Defense-Aerospace. (2018). Russian MiG-31Ks with Hypersonic Missiles Train with Tu-22M3 Bombers. Retrieved from http://www.defense-aerospace.com/articles-view/release/3/194911/russian-warplanes-working-up-with-kinzhal-missiles.html
Kucera, J. (2018). Russia Transfers Five Warships Out of the Caspian Sea. Retrieved from https://eurasianet.org/russia-transfers-five-warships-out-of-caspian-sea
Navy Recognition. (2018). Russian Navy to Get Two Upgraded Molniya-class Missile Boats. Retrieved from http://www.navyrecognition.com/index.php/news/defence-news/2018/july-2018-navy-naval-defense-news/6346-russian-navy-to-get-two-upgraded-molniya-class-missile-boats.html
Sott. (2018). Two Russian Ships Armed with Kalibr Missiles Enter Mediterranean. Retrieved from https://www.sott.net/article/388529-Two-Russian-ships-armed-with-Kalibr-missiles-enter-Mediterranean
Teller Report. (2018). Russian drills beating the drums of war in Idlib. Retrieved from http://www.tellerreport.com/news/–russian-drills-beating-the-drums-of-war-in-idlib-.HJeO6P_wm.html
 The Sea Cup competition usually is held in Baku within the International Army Games. 260 personnel was involved in the Sea Cup- 2018. The Russian team took the first place in the competition.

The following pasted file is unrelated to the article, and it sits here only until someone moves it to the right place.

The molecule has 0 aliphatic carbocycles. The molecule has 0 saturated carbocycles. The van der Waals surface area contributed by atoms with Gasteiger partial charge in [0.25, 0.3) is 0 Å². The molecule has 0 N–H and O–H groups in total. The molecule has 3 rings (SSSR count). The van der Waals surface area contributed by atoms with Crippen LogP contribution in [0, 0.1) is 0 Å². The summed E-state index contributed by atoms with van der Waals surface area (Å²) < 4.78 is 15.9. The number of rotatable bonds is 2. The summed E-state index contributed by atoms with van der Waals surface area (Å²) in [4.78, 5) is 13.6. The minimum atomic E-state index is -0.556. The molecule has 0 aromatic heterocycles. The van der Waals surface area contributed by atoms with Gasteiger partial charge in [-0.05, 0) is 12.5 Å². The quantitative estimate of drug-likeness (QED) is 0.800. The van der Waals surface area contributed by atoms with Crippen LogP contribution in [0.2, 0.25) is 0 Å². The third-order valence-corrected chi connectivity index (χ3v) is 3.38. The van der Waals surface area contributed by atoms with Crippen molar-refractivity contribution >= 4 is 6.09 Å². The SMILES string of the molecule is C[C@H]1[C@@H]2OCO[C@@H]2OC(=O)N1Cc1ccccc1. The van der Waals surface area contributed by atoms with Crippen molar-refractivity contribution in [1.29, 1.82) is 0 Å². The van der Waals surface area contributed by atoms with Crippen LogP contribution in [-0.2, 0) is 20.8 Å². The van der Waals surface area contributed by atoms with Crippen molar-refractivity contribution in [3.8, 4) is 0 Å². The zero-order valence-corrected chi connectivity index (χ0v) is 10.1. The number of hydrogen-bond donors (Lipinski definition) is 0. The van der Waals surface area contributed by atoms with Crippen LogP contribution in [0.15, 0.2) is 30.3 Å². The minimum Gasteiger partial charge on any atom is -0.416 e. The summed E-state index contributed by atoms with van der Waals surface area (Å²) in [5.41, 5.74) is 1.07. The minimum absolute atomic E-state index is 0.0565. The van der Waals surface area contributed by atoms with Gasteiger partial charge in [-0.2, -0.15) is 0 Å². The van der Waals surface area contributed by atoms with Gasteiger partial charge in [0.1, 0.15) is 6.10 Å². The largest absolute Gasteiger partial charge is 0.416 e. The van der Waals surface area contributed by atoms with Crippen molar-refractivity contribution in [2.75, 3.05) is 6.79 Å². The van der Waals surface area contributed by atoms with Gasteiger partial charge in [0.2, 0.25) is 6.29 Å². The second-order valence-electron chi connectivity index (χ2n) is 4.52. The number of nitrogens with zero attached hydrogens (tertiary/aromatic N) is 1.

The Kinzhal hypersonic missile system was presented by President of Russia Vladimir Putin on March 1, 2018. It was stated that the Kinzhal has an operating range of over 2,000 km with a speed of about 12,000 km/h. The Kinzhal hypersonic missiles could be launched from MiG-31 or Tu-22M3 jets.
 Project 1241 missile boats have been built for the Soviet Navy and its allies since early 1980s. They were designed to replace the Osa-class missile boats that served the Soviet Navy and its allies around the world. To date, the Russian Navy operates nearly 30 boats of Project 1241 capable to destroy surface warships, transport and landing ships in the littoral zones and open sea areas.
 The hulls for the upgraded Molniya-class missile boats were constructed under the contract for export in early 1990s. It took nearly two decades for the Russian military authorities to finalize the project after the contract was canceled.
Lydiya Parkhomchik (nee Timofeyenko) was born on February 9, 1984 in Zelenodolsk city, located at the territory of the Republic of Tatarstan (Russia). Since 1986 she became resident of the Republic of Kazakhstan. She graduated the high school in 2001 and at the same year she admitted to Abylai khan Kazakh University of International Relations and World Languages. She graduated from International Relations Department with specialization of analyst with knowledge of a foreign language in 2006 and after that started to work as a lecturer at the Chair of International Relations of KazUIR & WL.